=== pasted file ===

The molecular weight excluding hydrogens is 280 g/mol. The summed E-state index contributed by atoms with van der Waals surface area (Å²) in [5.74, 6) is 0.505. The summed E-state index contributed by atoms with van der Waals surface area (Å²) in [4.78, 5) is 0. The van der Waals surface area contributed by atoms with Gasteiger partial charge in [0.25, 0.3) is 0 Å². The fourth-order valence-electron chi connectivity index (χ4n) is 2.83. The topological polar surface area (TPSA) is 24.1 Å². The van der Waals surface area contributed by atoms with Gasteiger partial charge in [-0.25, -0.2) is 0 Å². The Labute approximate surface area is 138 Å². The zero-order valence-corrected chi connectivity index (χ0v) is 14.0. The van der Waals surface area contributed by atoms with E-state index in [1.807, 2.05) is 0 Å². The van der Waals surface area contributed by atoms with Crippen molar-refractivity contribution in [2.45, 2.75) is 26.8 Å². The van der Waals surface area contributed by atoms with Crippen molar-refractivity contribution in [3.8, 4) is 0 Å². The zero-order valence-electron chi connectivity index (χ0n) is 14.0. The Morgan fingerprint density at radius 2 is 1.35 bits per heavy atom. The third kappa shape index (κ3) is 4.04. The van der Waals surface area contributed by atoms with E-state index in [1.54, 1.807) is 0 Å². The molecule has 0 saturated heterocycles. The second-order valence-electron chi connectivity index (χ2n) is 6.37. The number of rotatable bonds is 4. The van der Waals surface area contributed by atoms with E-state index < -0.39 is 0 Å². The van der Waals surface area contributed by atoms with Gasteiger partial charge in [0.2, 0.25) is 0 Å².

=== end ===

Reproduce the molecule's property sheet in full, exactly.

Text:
The molecular weight excluding hydrogens is 280 g/mol. The summed E-state index contributed by atoms with van der Waals surface area (Å²) in [5.74, 6) is 0.505. The summed E-state index contributed by atoms with van der Waals surface area (Å²) in [4.78, 5) is 0. The van der Waals surface area contributed by atoms with Gasteiger partial charge in [0.25, 0.3) is 0 Å². The fourth-order valence-electron chi connectivity index (χ4n) is 2.83. The topological polar surface area (TPSA) is 24.1 Å². The van der Waals surface area contributed by atoms with Gasteiger partial charge in [-0.25, -0.2) is 0 Å². The Labute approximate surface area is 138 Å². The zero-order valence-corrected chi connectivity index (χ0v) is 14.0. The van der Waals surface area contributed by atoms with E-state index in [1.807, 2.05) is 0 Å². The van der Waals surface area contributed by atoms with Crippen molar-refractivity contribution in [2.45, 2.75) is 26.8 Å². The van der Waals surface area contributed by atoms with Crippen molar-refractivity contribution in [3.8, 4) is 0 Å². The zero-order valence-electron chi connectivity index (χ0n) is 14.0. The Morgan fingerprint density at radius 2 is 1.35 bits per heavy atom. The third kappa shape index (κ3) is 4.04. The van der Waals surface area contributed by atoms with E-state index in [1.54, 1.807) is 0 Å². The molecule has 0 saturated heterocycles. The second-order valence-electron chi connectivity index (χ2n) is 6.37. The number of rotatable bonds is 4. The van der Waals surface area contributed by atoms with E-state index < -0.39 is 0 Å². The van der Waals surface area contributed by atoms with Gasteiger partial charge in [0.2, 0.25) is 0 Å².